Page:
Teach Your Child How To Prevent Common Infections At School

Teach Your Child How To Prevent Common Infections At School

We know by now that we need to eat the right foods, need to work out, and do stuff that is healthy for us. Because maintaining good health does not happen by accident, it requires work and smart lifestyle choices. But sometimes when we wake up at 6 am to hit the gym before work or shunning the donuts in breakfast, it’s easy to lose sight of for what are we doing all these. So here are some top articles choices that can keep you motivated to lead a healthy lifestyle and keep diseases at bay.

Teach Your Child How To Prevent Common Infections At School

Infection is common when your child starts going to school. According to the American Academy of Pediatrics a school going child may have as many as 10 to 12 colds a year. And this is only one type of respiratory infection. Now you imagine your child is at risk of how many infections at school. But, you can certainly not stop your child going to school. Hence, it is important to teach your child how to prevent common childhood infections at school and social gatherings., Teach Your Child How To Prevent Common Infections At School


It is infection and inflammation of conjunctiva of eyes, which is the outer covering of white part of the eye. This white part become red/pink due to inflammation from infection, viral or bacterial infection. Conjunctivitis is highly contagious disease. Infection spread by touching eye with hands after touching discharge from infected eye of some patient. The infection can be minimized by making your child touch their face after washing hands with soap and water. Keeping hands clean and germ free is the way to prevent highly contagious disease such as conjunctivitis.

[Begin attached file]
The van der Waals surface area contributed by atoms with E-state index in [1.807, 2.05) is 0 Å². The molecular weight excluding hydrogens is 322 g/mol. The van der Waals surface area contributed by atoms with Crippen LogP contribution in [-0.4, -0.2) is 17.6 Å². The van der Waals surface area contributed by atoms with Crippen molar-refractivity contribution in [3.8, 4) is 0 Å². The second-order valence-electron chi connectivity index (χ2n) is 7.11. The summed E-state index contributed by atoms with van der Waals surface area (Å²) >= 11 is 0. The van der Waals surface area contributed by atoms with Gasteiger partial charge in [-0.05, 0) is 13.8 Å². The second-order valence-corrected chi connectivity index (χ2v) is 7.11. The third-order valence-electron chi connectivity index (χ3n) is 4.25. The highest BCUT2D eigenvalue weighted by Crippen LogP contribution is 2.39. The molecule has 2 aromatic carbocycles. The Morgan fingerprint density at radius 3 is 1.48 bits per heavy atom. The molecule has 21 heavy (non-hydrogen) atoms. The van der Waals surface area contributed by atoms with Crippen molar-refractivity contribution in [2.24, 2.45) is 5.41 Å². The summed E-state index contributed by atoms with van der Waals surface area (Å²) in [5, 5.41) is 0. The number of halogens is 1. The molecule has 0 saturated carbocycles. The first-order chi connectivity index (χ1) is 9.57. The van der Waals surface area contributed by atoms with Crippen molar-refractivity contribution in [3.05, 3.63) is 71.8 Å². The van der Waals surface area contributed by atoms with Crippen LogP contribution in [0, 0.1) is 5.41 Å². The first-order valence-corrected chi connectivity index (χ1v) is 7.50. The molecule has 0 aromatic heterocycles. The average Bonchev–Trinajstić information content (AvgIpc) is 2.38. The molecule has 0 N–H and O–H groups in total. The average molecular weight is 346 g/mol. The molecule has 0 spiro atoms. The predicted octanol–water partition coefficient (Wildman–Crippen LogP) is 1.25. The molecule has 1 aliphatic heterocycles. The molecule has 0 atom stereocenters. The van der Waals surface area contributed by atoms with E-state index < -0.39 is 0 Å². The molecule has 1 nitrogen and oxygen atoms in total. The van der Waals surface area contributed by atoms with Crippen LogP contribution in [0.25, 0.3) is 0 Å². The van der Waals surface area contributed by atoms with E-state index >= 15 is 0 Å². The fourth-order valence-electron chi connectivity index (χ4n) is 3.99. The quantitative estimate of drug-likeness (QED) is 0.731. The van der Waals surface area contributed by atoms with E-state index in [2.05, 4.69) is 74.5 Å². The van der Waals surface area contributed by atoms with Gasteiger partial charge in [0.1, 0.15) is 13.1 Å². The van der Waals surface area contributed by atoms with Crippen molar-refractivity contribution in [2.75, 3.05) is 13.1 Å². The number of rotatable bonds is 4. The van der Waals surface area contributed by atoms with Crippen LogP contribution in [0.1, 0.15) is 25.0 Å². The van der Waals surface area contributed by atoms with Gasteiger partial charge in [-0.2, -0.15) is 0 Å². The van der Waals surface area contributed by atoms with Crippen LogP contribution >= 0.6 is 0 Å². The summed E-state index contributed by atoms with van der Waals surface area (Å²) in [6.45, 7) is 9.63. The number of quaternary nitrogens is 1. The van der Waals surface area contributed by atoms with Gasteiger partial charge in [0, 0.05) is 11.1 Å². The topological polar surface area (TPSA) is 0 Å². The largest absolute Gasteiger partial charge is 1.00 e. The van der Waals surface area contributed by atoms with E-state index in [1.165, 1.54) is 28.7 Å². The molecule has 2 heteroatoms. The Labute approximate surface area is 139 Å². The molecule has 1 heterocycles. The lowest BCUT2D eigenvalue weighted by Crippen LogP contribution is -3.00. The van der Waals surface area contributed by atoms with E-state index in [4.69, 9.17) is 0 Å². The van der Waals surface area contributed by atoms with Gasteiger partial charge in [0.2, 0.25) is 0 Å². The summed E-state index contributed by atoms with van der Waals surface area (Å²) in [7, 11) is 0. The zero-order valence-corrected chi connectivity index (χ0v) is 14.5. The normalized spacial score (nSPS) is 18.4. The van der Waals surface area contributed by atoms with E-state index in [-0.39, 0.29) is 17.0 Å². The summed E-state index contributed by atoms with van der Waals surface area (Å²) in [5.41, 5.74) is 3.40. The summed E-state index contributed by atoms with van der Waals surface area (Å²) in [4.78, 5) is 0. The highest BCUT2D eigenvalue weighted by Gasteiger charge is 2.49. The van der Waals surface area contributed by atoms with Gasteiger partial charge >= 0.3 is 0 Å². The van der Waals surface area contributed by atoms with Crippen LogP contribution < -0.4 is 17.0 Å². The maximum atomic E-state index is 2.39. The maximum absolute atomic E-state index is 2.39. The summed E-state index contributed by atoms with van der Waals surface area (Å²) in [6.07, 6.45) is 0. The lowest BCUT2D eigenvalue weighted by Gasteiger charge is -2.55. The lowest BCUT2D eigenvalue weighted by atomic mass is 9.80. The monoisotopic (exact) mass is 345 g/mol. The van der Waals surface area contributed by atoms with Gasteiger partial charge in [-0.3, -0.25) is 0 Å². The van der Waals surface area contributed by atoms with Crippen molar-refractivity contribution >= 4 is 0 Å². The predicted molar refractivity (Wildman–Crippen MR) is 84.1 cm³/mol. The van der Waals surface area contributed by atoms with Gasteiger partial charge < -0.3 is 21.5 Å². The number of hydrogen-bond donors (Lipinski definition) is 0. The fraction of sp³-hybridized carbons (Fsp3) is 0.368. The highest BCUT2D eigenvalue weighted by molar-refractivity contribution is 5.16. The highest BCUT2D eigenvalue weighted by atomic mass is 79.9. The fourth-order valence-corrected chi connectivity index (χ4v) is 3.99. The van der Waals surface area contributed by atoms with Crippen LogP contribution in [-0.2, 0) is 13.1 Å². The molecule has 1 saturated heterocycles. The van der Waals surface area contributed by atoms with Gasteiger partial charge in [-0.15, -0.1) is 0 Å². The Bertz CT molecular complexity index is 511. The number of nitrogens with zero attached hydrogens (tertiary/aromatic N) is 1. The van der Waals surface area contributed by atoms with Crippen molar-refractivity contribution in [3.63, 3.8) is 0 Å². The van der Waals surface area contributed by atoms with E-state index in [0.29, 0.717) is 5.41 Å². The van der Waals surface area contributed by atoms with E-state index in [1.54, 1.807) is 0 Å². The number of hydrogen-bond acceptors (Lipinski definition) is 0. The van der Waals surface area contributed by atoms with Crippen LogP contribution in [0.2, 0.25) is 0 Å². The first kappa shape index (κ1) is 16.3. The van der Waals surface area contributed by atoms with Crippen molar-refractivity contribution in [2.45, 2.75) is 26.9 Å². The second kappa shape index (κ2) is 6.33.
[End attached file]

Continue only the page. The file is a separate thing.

This is infection of skin by Streptococcus or Staphylococcus, which causes pus-filled blisters and open sores that crust formation. Impetigo is highly contagious and can spread when your child come into contact with another person with impetigo, by touching a contaminated surface, or by moving germs from one part of your child’s own body to another. Ask your child to avoid direct contact with someone having open sore in the skin and practice proper hand washing to prevent impetigo.

Head lice:

Head lice infestation is very common among children, as well as adults. It can spread if there is direct head to head contact. Lice can also spread if comb is shared or by sharing back packs, pillows and beds. When children play together, especially close groups and head touching each other, lice can easily spread from one child to another. Ask your child not to share comb, back pack and to avoid direct head to head contact to minimize lice spread. With this measures it is not possible to totally prevent infestation, but it can certainly reduce risk of infestation.

Streptococcus throat infection:

Streptococcus bacteria causes throat infection (cause sore throat or throat pain, fever, headache, nausea, and vomiting), which can spread by contact with contaminated saliva, either directly or indirectly through droplets in the air. Streptococcal infection need prompt and appropriate antibiotic therapy, because it can affect the heart and brain as complication. Ask your child not to share objects and, importantly, shouldn’t stick them in their mouths, at school. Provide your child has with his or her own pencil box and ask not to share them with anyone, may help reduce the risk.

Otitis media:

This is infection of middle ear and it is common among children. Complications of otitis media include perforation of ear drum and in severe cases deafness. But, intervention at right time prevent such complications. During growing age, ear of children is anatomically such that fluid can be easily trapped inside ear and cause otitis media. Not much can be done for this. However some childhood immunization such as pneumococcal conjugate vaccine. Basic hygiene techniques such as washing hands is also helpful.

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